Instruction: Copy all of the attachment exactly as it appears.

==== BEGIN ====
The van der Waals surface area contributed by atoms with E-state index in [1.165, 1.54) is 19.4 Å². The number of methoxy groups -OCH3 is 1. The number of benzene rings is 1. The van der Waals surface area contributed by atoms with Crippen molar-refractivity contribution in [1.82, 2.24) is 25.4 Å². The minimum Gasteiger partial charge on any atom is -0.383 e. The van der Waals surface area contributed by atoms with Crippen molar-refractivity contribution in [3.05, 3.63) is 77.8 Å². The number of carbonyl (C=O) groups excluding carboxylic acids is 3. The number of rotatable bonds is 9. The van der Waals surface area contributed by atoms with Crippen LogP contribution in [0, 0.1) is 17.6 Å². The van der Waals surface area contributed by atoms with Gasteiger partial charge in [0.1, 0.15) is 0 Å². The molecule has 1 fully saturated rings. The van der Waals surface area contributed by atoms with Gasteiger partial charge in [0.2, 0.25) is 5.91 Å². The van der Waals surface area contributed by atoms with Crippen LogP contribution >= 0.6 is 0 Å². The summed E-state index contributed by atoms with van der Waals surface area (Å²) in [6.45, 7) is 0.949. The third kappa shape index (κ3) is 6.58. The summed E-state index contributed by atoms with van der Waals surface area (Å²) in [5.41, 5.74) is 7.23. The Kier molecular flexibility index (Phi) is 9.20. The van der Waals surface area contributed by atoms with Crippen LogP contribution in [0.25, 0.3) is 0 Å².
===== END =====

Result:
The van der Waals surface area contributed by atoms with E-state index in [1.165, 1.54) is 19.4 Å². The number of methoxy groups -OCH3 is 1. The number of benzene rings is 1. The van der Waals surface area contributed by atoms with Crippen molar-refractivity contribution in [1.82, 2.24) is 25.4 Å². The minimum Gasteiger partial charge on any atom is -0.383 e. The van der Waals surface area contributed by atoms with Crippen molar-refractivity contribution in [3.05, 3.63) is 77.8 Å². The number of carbonyl (C=O) groups excluding carboxylic acids is 3. The number of rotatable bonds is 9. The van der Waals surface area contributed by atoms with Crippen LogP contribution in [0, 0.1) is 17.6 Å². The van der Waals surface area contributed by atoms with Gasteiger partial charge in [0.1, 0.15) is 0 Å². The molecule has 1 fully saturated rings. The van der Waals surface area contributed by atoms with Gasteiger partial charge in [0.2, 0.25) is 5.91 Å². The van der Waals surface area contributed by atoms with Crippen LogP contribution >= 0.6 is 0 Å². The summed E-state index contributed by atoms with van der Waals surface area (Å²) in [6.45, 7) is 0.949. The third kappa shape index (κ3) is 6.58. The summed E-state index contributed by atoms with van der Waals surface area (Å²) in [5.41, 5.74) is 7.23. The Kier molecular flexibility index (Phi) is 9.20. The van der Waals surface area contributed by atoms with Crippen LogP contribution in [0.25, 0.3) is 0 Å².